I’m just called the management disclosure and
mm DNA and I don’t know I’ve got that but just look for management discussion and so that’s really really a cool way of reading things so you know kind of thinking about our audience
the Stitch fix one had this really interesting description about cohorts of customers and how they applied a i to those chewy had a really interesting one around how their subscription business work Casper to had this really.

[1:08:01] Really well-thought-out discussion of CAC versus LTV It’s oddly some of the best business writing you’ll find in for modern companies kind of buried inside of there so I know that’s a weird hobby but that’s I really like to read those
then if there is a business that you find fascinating like I’m obviously a bit obsessed with Amazon I listen to all their conference calls read there
quarterly reports and those kinds of things other ones in the industry I would recommend eBay Shopify has some really interesting kind of conversations on there’s one line that was kind of top of mind this week.

[1:08:38] On the furniture side is Wayfarer so they’ve kind of they saw sales spiked like 30 or 40 percent due to this quarantine so I’m going to be interested to hear what they have to say,
Etsy has seen an increase as people have been cocooning or nesting,
Ali Baba’s always interesting if you’re interested in the China side of things and then every public company has an investor relations site and on their they typically have their latest presentation they give to analysts and that’s another really interesting,
way of seeing how these companies talk about themselves you’ll get a lot of really good presentation ideas because these companies.
If you go look at Facebook’s or anything they’ve probably spent humility Philippe $300,000 on the graphics in this one deck so so you can kind of crib some good,
deck Graphics if you will from looking at some of these really high-end investor relations Decks that are out there so I like to poke around on that stuff as well.

Jason:
[1:09:33] Yeah that’s awesome you actually turned me on to a related resource when these companies are doing IPOs after they file the s-1 they go on this road show too.
Sort of turned up investors and a video of a lot of the road shows is at least temporarily available in a lot of cases right.

Scot:
[1:09:54] Yeah there’s a site that no one really knows about called retail road trip and they’re they’re up there for a very short period of time which is frustrating because it’d be fun to go back and look at like you know the Amazon Roadshow or something
but they are really really good so you know see one of my favorites Riesling was the Uber and Lyft one’s really good.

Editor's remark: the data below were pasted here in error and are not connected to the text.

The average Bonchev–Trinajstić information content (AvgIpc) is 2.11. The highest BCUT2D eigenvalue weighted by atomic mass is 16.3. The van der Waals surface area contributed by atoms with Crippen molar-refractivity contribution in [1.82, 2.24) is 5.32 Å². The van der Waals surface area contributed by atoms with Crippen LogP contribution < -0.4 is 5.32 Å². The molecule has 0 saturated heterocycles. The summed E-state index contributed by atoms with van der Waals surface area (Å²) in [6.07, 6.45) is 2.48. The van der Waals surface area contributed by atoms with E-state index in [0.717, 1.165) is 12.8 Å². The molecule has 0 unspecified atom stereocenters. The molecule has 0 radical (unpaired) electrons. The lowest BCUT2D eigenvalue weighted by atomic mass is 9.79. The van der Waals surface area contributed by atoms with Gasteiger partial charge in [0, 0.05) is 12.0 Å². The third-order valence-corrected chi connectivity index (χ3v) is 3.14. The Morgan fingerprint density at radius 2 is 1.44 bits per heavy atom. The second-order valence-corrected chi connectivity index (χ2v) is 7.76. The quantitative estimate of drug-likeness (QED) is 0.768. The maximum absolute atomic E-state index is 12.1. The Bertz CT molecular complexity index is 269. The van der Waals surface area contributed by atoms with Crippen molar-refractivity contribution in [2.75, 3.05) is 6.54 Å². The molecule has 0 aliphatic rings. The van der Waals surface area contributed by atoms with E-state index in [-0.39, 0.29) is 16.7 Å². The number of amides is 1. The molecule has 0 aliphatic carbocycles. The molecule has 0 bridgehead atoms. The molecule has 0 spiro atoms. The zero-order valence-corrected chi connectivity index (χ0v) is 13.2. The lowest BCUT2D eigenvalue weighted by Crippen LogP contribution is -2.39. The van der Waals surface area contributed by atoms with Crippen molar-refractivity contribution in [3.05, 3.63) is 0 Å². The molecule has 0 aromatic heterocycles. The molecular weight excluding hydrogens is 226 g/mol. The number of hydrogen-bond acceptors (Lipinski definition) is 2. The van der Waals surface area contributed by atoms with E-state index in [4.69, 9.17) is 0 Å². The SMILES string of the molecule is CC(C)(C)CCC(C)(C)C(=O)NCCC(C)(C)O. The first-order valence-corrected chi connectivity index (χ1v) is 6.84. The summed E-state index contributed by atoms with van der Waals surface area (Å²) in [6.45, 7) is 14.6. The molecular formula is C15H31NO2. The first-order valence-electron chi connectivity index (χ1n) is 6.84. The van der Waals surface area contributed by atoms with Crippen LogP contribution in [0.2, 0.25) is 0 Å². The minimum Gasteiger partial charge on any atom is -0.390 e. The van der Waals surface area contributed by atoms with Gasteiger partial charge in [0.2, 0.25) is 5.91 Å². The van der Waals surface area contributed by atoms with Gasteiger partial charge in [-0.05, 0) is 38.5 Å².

Yeah they’re they’re the Stitch fix one was excellent,
so that’s another really good kind of a area to go and you have to kind of unfortunately get to go kind of like log in if you especially if you know a companies going public you can kind of see when it’s coming
with this economy we’re in right now there’s not going to be eating probably for six months but,
keep it in the back of your mind if you hear Aaron B is going to go public Airbnb or whatever you can go and watch that as well.

Jason:
[1:10:46] Yeah and then sort of a special case of the investor conference calls a number of these companies put out annual shareholder letters and of course.
The the Amazon one is particularly famous and like that’s one of the things I always look forward to every year is the new,
Amazon shareholder letter and the all-time classic is the 1997 version of the shareholder letter and it’s so classic that he reprinted in every new show at the end of every new shareholder letter.
And then like on the.
I don’t know if I’d say opposite end of the spectrum that another shareholder letter that’s like slightly less retail e is Warren Buffett’s Berkshire Hathaway,
shareholder letter always has a ton of interesting Insight in it and you know side note people forget but that warm Warren is a very big retailer that owns a bunch of retail in that portfolio so.
So it tends to be retail relevant.

[1:11:45] Awesome so that is a plethora of resources for anyone that’s looking to consume some new information and again like I’m going to try to put a superset of this on the website and I’ll put some links in there,
to sort of like the all-time classic list of books and putting on the books we have here and in the show notes will try to put a list of everything we talked about on the show,